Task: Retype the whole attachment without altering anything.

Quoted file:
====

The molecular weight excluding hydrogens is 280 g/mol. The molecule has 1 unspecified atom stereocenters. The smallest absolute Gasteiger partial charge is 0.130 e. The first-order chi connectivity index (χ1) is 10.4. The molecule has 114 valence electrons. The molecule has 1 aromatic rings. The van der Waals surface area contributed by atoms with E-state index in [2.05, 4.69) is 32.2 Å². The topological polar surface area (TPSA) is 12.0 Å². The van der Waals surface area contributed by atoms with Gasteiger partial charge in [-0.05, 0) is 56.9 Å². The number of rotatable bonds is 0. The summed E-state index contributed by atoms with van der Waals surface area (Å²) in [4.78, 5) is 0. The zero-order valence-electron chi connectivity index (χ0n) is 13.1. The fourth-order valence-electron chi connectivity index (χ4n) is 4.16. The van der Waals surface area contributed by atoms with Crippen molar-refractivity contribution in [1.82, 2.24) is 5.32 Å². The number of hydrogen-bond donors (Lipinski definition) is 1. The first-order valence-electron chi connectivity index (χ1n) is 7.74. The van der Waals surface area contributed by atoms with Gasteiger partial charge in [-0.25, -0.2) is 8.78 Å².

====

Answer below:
The molecular weight excluding hydrogens is 280 g/mol. The molecule has 1 unspecified atom stereocenters. The smallest absolute Gasteiger partial charge is 0.130 e. The first-order chi connectivity index (χ1) is 10.4. The molecule has 114 valence electrons. The molecule has 1 aromatic rings. The van der Waals surface area contributed by atoms with E-state index in [2.05, 4.69) is 32.2 Å². The topological polar surface area (TPSA) is 12.0 Å². The van der Waals surface area contributed by atoms with Gasteiger partial charge in [-0.05, 0) is 56.9 Å². The number of rotatable bonds is 0. The summed E-state index contributed by atoms with van der Waals surface area (Å²) in [4.78, 5) is 0. The zero-order valence-electron chi connectivity index (χ0n) is 13.1. The fourth-order valence-electron chi connectivity index (χ4n) is 4.16. The van der Waals surface area contributed by atoms with Crippen molar-refractivity contribution in [1.82, 2.24) is 5.32 Å². The number of hydrogen-bond donors (Lipinski definition) is 1. The first-order valence-electron chi connectivity index (χ1n) is 7.74. The van der Waals surface area contributed by atoms with Gasteiger partial charge in [-0.25, -0.2) is 8.78 Å².